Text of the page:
I've heard about it, but never been. Rumors spilled out at the mosque- visit Gaza, a land of wonders! Today, I got that opportunity.
There is a place in Orange County, a few blocks, all along one road, called Little Gaza. You drive North on Brookhurst St., until you come to the 900 block in Anaheim, and suddenly, everything changes. You feel like you are home again.
This is especially wonderous because when I last lived in the Southland, there was no Arab area. Sure, Little Tehran in LA, but that's not the same thing. There is now an area of the Southland where you can baptize yourself within Arab culture again.
I stopped in a bookstore, and spoke only Arabic. They told me of Al Anwar Islamic Fashion, which sells clothing. I drove North, and one shop after another was in Arabic transliteration or actual Arabic script. Even the billboards were no longer in the dominant language (Spanish), but had switched to Arabic.
Al Anwar has tons of clothing, and I picked up two jallabiyas, priced at $130. They were 35% off, but I talked in Moroccan dareeja for a long time with the saleswoman, who was from Fes. She insisted that the price come down to 40% off, and I bargained further based on available financing and my dad in the hospital (which are standard techniques in Morocco), getting a light blue thin jallabiya and a thicker summer grey-green jallibiya (both that go well with my eyes), for $70. Yes, I'm that good. Best of all, it was all in Arabic.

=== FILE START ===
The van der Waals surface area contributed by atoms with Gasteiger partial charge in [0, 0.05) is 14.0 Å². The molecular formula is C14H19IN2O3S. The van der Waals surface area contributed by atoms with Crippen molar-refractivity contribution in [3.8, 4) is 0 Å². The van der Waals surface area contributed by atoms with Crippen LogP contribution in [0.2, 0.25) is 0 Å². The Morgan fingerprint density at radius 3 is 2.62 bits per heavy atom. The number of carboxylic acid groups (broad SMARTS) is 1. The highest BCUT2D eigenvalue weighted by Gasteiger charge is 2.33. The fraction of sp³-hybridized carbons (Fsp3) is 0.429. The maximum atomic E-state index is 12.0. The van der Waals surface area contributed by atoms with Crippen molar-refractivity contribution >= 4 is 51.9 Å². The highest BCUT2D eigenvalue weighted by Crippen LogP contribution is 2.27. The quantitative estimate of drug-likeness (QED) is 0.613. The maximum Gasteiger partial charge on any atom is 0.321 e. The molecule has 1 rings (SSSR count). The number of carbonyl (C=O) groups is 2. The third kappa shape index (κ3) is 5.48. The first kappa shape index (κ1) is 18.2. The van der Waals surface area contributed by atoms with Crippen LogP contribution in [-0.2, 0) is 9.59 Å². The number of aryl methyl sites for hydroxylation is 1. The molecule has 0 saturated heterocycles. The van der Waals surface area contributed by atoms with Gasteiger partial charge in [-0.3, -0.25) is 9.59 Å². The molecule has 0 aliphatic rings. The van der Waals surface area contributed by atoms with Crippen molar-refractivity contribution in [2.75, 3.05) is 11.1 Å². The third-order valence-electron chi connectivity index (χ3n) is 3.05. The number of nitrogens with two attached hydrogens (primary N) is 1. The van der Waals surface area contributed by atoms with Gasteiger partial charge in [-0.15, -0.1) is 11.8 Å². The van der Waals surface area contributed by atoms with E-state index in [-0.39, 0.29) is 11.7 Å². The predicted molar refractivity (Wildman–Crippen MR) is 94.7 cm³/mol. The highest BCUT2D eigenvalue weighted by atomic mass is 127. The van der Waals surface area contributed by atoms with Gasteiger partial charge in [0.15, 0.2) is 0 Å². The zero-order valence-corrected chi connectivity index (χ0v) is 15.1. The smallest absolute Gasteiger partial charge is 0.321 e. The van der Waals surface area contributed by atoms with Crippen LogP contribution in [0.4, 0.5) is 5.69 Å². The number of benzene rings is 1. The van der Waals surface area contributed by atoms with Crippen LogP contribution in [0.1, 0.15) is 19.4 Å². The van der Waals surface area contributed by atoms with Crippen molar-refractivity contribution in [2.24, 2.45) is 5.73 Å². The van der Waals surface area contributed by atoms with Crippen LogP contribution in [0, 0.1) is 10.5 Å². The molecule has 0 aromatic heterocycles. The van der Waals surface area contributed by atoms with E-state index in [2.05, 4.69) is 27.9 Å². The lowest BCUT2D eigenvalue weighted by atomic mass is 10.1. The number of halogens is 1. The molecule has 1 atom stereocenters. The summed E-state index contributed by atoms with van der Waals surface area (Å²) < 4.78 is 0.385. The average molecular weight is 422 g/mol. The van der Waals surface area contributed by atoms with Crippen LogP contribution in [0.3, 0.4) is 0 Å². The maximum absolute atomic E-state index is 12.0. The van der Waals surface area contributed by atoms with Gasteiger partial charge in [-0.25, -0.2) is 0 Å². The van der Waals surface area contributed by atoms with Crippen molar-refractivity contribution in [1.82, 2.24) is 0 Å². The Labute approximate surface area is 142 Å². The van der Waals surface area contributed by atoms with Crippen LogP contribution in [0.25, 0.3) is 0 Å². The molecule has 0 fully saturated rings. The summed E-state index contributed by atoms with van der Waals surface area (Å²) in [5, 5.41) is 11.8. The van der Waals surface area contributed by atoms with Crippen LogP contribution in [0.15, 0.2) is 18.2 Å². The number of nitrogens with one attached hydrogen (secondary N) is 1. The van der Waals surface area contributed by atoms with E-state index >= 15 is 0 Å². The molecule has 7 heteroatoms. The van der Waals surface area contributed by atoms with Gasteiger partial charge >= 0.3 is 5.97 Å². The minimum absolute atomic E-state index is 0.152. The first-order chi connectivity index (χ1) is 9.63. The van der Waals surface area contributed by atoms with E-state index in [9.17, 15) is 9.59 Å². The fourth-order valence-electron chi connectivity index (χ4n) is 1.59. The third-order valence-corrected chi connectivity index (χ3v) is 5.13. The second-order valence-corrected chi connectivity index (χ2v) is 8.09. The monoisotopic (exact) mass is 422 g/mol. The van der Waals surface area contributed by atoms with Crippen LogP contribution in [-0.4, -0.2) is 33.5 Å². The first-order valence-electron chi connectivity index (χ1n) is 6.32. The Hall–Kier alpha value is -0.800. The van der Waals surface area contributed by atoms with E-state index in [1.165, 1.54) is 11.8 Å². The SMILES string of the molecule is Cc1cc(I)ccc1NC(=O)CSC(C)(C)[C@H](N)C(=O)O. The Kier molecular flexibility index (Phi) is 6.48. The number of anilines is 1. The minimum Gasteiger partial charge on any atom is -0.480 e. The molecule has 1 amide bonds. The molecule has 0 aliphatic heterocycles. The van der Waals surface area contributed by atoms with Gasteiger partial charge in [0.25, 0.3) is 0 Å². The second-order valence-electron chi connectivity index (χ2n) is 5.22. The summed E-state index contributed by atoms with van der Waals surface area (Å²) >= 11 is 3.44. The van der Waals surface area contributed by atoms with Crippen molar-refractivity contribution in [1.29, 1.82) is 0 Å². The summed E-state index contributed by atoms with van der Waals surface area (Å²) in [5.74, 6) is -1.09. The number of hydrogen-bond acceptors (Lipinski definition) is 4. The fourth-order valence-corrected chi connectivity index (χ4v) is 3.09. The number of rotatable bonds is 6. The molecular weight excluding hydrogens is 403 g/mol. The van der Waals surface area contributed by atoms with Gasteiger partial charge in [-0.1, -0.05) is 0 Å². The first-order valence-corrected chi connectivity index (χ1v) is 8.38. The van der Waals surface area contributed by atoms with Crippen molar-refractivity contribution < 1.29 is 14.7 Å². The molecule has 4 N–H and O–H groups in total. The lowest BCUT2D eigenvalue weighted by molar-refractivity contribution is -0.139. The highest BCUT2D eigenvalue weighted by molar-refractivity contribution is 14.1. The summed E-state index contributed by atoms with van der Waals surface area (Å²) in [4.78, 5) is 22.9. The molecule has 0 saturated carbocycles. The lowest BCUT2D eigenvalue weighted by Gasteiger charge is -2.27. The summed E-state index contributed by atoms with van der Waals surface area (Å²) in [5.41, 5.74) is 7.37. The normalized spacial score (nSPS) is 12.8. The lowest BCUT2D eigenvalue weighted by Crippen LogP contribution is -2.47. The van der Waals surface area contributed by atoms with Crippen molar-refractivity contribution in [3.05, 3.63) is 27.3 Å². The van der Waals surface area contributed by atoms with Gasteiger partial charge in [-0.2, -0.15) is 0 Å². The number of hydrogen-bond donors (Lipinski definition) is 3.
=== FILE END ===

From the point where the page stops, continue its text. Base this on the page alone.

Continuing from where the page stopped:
Then the Moroccan woman took me next door to point out the Lebanese food. I don't know the name of the place, but next to Al Anwar is a place with excellent zatar, that reminds me immediately of the cheeseless Arabic pizzas I used to buy all the time in Dearborn, Michigan. These are meat breads with herbs and spices, and only $1.75. Add a little for Vimto, the Arabic soda that's so hard to find in America and tastes like bubble gum.
I left to go see my dad, who's hospital is only five blocks away, in my new jallabiya and cranking up the iTunes Arabic music with the windows down, except when I came to a stop light, so everyone could hear me yell out, "Allahu akbar!"